The first part of Co­heed’s new Amory Wars pen­ta­l­ogy looks into the lives of two lovers, their un­born son and what the fu­ture might hold for them all. Just your usual prog sci-fi love story then…

Prog - - Intro - Words: Dom Law­son Il­lus­tra­tion: Scott Balmer

It’s not hard to see how Co­heed And Cam­bria’s ca­reer might pan out from here. The strange thing about Clau­dio Sanchez’s pro­lific crew is how they have man­aged to at­tract two al­most en­tirely sep­a­rate au­di­ences. When the band first emerged with The Sec­ond Stage Tur­bine Blade in 2002, the word ‘prog’ was con­spic­u­ous by its ab­sence from all but the most per­cep­tive re­views. As a re­sult, the first wave of ad­mir­ers came pri­mar­ily from the al­ter­na­tive rock and emo scenes. The prog world caught up fairly swiftly and now, as the New York­ers re­lease their ninth full-length al­bum, Co­heed And Cam­bria are more pop­u­lar than ever, with both au­di­ences in­tact and still grow­ing.

Lyri­cally, Co­heed And Cam­bria have been as proggy as they come from day one. The Un­heav­enly Crea­tures sees the band re­turn to Sanchez’s elab­o­rate and in­creas­ingly epic The Amory Wars comic book saga, af­ter briefly aban­don­ing it for 2015’s The Color Be­fore The Sun. This time we’re once again plunged into the Amory Wars world and the be­wil­der­ing, slightly un­fath­omable world of Heaven’s

Fence, the Supreme Tri-Mage and nu­mer­ous other char­ac­ters and sce­nar­ios that only the most de­voted fans will have fol­lowed closely.

For those who want the com­plete, im­mer­sive ex­pe­ri­ence, a spe­cial edi­tion box set of the al­bum will boast an ex­clu­sive novella writ­ten by Sanchez and his wife Chon­dra Echert. For every­one else, turn­ing a blind eye to the front­man’s trade­mark den­sity of de­tail will by no means spoil the fun, be­cause with 15 tracks and 78 min­utes of mu­sic, The Un­heav­enly Crea­tures has more than enough sub­stance to keep us gripped.

As ever, the key to its al­lure lies al­most en­tirely in Sanchez’s unerring abil­ity to write in­ci­sive, bit­ter­sweet rock songs with gi­ant hooks and only oc­ca­sional de­tours into more ad­ven­tur­ous ter­ri­tory. Therein lies the only real down­side to this record: from a prog fan’s per­spec­tive, it’s hard not to wish that Co­heed would take a few more risks, in­dulge in a tan­gen­tial leap or two or be a lit­tle less be­holden to the big melodic fin­ish. Some­thing as gen­er­ously pro­por­tioned as seven-minute opener The Dark Sen­tencer ar­rives un­de­ni­ably blessed with twists and turns, but in terms of build­ing on the band’s sturdy canon and ex­pand­ing their sonic uni­verse, it barely strays from a blue­print that was es­tab­lished as far back as their sec­ond al­bum, In Keep­ing Se­crets Of Silent Earth: 3, some 15 years ago.

These days, Co­heed are much bet­ter at ex­press­ing and pac­ing their best ideas. Songs such as Love Pro­to­col (which con­firms be­yond doubt that Sanchez is a big fan of The Po­lice) and the dreamy Night-Time Walk­ers are ab­surdly ra­dio-friendly and pol­ished to within an inch of their lives, but with plenty of tex­tu­ral flour­ishes and del­i­cate em­bel­lish­ments adding bite to the over­rid­ing sweet­ness. Sim­i­larly, the clos­ing Lucky Stars uses sim­plic­ity as a dis­guise, strik­ing a bal­ance be­tween twinkly-eyed, folksy ac­ces­si­bil­ity and the low-key ec­cen­tric­ity that has un­der­pinned most of Co­heed’s finest mo­ments. It’s one of the finest songs Sanchez has ever writ­ten, with a cho­rus so over­whelm­ingly sweet that you may ex­pect to hear your own teeth clat­ter­ing onto the floor to the sound of Sanchez’s beau­ti­fully un­der­stated vo­cal.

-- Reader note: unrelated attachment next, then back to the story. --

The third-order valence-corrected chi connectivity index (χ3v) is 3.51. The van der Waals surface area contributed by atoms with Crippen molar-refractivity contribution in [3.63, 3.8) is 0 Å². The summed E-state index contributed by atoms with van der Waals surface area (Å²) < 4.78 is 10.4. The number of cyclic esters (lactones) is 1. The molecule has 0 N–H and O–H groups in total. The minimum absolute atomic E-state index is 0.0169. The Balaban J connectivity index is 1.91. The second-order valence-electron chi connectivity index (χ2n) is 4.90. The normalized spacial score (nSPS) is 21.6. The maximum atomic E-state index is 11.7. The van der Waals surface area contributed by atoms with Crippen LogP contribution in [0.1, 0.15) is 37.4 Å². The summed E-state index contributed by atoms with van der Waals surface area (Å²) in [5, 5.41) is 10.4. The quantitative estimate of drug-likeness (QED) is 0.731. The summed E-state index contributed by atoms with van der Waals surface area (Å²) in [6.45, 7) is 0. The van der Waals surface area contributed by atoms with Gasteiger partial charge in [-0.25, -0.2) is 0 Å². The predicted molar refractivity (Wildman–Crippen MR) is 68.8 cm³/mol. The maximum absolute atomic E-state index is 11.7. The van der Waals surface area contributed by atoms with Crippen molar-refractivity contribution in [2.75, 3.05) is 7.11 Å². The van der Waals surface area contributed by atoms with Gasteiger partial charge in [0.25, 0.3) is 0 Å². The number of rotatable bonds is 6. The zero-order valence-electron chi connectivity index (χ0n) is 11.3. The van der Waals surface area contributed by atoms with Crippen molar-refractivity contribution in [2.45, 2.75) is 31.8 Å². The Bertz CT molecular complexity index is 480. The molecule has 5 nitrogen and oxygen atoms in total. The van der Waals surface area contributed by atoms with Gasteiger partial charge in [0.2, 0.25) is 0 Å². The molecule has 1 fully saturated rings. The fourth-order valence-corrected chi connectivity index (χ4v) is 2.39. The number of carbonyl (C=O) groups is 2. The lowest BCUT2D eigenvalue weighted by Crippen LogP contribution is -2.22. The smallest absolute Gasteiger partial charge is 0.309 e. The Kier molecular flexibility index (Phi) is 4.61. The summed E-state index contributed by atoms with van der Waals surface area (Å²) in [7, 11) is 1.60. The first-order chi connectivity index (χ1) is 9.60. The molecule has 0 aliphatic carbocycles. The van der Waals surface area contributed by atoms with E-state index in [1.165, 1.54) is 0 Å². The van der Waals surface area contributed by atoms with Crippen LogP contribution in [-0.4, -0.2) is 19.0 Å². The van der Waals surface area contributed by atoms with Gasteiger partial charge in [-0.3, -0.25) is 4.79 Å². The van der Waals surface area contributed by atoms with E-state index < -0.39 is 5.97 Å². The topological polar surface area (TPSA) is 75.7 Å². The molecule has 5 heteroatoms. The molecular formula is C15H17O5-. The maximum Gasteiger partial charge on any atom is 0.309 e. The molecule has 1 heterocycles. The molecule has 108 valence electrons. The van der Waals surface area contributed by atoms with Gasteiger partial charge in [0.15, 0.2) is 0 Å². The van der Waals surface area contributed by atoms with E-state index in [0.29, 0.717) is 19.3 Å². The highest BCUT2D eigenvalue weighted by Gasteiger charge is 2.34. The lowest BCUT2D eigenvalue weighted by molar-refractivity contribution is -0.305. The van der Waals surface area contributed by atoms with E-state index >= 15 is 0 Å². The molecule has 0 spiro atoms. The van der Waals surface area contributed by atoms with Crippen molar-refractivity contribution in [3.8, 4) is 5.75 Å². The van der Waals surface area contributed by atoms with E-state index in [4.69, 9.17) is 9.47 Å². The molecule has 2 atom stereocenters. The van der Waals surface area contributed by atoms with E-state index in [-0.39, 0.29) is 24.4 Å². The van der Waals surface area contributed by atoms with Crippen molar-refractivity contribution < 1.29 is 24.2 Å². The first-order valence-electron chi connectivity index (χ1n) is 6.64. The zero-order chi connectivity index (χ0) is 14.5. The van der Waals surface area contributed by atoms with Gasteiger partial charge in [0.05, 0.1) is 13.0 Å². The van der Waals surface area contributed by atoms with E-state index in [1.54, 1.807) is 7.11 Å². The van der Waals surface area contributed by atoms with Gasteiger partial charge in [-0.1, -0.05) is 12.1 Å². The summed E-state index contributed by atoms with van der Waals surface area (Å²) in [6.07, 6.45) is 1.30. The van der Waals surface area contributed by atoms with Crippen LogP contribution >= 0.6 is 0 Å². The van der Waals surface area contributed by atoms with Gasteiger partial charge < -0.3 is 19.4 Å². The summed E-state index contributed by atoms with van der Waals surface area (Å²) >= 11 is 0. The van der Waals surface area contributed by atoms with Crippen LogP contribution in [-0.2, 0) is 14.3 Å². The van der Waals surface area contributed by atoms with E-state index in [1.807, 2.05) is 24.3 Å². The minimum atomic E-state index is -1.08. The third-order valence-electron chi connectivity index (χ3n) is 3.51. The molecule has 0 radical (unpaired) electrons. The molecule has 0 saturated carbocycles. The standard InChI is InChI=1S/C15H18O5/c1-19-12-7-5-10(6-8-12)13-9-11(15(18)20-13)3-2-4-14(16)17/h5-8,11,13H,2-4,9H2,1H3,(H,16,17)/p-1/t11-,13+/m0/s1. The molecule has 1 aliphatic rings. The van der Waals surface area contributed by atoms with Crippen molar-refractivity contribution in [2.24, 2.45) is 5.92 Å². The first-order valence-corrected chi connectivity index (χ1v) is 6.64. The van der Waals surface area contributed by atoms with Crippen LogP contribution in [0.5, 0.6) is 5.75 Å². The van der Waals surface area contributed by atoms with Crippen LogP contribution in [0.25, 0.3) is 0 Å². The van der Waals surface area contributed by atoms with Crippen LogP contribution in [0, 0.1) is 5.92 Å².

We can de­mand com­plex prog epics as much as we like, but the truth is that it’s ba­si­cally im­pos­si­ble to main­tain any kind of crit­i­cal de­tach­ment when one of those ir­re­sistible cho­ruses erupts. Whether in the mid­dle of Queen Of The Dark’s un­easy sprawl or plas­tered all over the weirdly jaunty It Walks Among Us, when Co­heed hit cho­rus mode, the world in­stantly seems a bet­ter place. Sanchez seems to have tapped di­rectly into the univer­sal well­spring of all pos­i­tiv­ity, and even in the midst of darker mo­ments like the hazily men­ac­ing Black Sun­day, Co­heed’s mu­sic al­ways seems to be as­pir­ing, ul­ti­mately, to an up­lift­ing con­clu­sion. For that alone, they de­serve to be cher­ished.

The only real mis­fire here, The Pav­il­ion (A Long Way Back) starts as a dead spit for Tears For Fears’ Every­body Wants To Rule

The World be­fore mor­ph­ing into a slightly over­wrought chunk of af­fa­ble post-grunge, re­plete with melo­dra­matic strings. For all its am­bi­tion, it seems lazy and a tiny bit cyn­i­cal, par­tic­u­larly when placed next to the vastly more ab­sorb­ing likes of The Gut­ter: ef­fec­tively a minia­ture rock opera that pro­vides the al­bum’s most thrilling mo­ment of self-in­dul­gence. Maybe the band’s in­stinc­tive pop sen­si­bil­i­ties are non-ne­go­tiable at this point, but they re­ally are a tremen­dous prog rock band when they put their minds to it.

The Un­heav­enly Crea­tures is un­doubt­edly one of Co­heed And Cam­bria’s finest records. It’s just that they could al­most cer­tainly make an even bet­ter one. The saga con­tin­ues.

They’re a tremen­dous prog rock band when they put their minds to it.

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